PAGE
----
Designing the new Emissions Reduction Fund (ERF) in Direct Action

Although the carbon tax repeal has received more attention in the media, Energetics is of the view that the shaping of the ERF component of the Direct Action plan needs the greatest scrutiny and business input. 

In its media release yesterday, the government restated its commitment to achieving the 2020 national emissions reduction target of 5% on 2000 levels of greenhouse gases.  Carbon remains a risk management issue for business. 

The Terms of Reference for the Emissions Reduction Fund (ERF) are very broad, seeking industry and community views on various design considerations, including:

  • The design of a mechanism for handling emissions that exceed Business as Usual (BAU) baselines - no suggested definition of business as usual is provided.

  • The possible sources of abatement that will be eligible under the ERF.

  • How the Carbon Farming Initiative (CFI) and NGER Act might inform abatement projects.

  • Auctioning and governance arrangements.

  • Monitoring, verification and compliance requirements for abatement.

Submissions are due 18 November 2013 and Energetics can assist your business in the development of your submission. A Green Paper will be released for comment in December 2013, with White Paper and draft legislation available for comment early 2014.

It is understood that a separate Terms of Reference for the design of Direct Action will soon be released.

Be proactive.  Ensure that the views of your business are heard.

From our own consultation with clients, questions around the design of the Emissions Reduction Fund include:

Baselines:

  • Businesses report emissions under the current National Greenhouse and Energy Reporting scheme as a single entity, so how will a Direct Action baseline, drawn from the National Greenhouse and Energy Reporting (NGER) Act, account for different business activities?

  • The relationship between production and emissions levels is not always obvious. How would a baseline account for variations?

  • How does business growth and expansion effect the calculation of emissions reduction baselines?  How would a baseline be established for a new entrant? Will this be based on an industry average?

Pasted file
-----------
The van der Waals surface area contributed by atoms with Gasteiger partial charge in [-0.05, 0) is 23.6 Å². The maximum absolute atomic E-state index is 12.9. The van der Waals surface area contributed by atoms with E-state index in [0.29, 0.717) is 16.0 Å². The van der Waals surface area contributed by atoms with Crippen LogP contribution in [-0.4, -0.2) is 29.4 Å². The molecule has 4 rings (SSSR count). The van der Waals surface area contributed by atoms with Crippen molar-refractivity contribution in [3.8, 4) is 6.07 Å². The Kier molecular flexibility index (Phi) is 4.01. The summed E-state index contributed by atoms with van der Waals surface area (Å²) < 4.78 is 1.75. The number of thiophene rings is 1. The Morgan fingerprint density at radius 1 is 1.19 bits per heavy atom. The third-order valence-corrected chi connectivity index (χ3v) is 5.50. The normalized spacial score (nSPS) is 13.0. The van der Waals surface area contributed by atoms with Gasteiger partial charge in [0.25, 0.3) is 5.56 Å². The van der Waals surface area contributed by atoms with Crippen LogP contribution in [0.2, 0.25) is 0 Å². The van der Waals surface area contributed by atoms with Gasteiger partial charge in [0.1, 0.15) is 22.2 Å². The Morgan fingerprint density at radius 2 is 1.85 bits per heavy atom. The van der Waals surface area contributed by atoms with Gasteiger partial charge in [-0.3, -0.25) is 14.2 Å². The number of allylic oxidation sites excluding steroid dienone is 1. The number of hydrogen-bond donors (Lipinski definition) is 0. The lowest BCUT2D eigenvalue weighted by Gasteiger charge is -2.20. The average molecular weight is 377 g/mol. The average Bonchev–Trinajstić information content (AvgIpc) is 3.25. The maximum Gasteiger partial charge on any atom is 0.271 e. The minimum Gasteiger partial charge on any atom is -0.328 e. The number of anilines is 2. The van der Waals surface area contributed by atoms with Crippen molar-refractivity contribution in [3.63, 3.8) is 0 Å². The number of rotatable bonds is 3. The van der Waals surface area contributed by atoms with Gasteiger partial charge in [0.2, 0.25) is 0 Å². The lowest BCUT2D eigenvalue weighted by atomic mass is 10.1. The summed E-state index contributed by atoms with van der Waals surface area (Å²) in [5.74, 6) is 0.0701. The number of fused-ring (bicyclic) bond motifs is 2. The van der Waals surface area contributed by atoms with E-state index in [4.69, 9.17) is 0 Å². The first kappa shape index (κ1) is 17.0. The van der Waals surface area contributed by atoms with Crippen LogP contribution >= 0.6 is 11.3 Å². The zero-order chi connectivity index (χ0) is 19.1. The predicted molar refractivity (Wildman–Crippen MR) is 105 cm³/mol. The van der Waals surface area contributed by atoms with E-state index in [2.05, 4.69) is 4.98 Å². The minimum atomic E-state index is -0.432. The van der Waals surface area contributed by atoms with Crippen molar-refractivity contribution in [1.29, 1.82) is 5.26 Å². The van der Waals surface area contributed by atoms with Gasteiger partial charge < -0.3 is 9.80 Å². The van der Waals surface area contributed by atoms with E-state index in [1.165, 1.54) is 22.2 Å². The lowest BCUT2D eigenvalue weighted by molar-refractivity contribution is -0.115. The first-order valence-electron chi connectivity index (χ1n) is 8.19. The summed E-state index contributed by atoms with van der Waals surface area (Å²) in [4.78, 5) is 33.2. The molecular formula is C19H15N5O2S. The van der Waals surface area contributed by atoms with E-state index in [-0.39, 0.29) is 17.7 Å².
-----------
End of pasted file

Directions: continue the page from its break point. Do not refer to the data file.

Additionality (demonstrating carbon emissions reductions beyond BAU):

  • Additionality criteria have the potential to be complex and, if not robust and defensible, could be “gamed”.

  • Assessment methodologies need to be developed that provide business with the confidence to allocate capital, time and resources to pursue emissions reduction projects.

  • Business is not clear about how a reverse auction would work under the Emissions Reduction Fund. Concern has been expressed that some energy efficiency activities might be regarded as business as usual and therefore not eligible.

Operational questions:

  • Will the Clean Energy Regulator be able to validate enough methodologies to allow the ERF to begin operation of 1 July 2014?

  • What measures will be in place to assist business to reduce emissions and improve efficiency in the interim?

You can read more on the feedback Energetics’ has obtained from our industry clients in our article “Gauging business’ understanding and response to Direct Action”.  You can also read our analysis of the questions that individual sectors should consider in the consultation period, “What are the issues for your industry in the design of Direct Action?”  For a wide range of information on Direct Action, go to our Direct Action Information Centre

To discuss these issues or to raise further questions about the possible form of the ERF, please contact one of our experts.

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Dr Peter Holt

Associate

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Dr Gordon Weiss

Associate

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Dr Mary Stewart

Executive Director and General Manager (Consulting)

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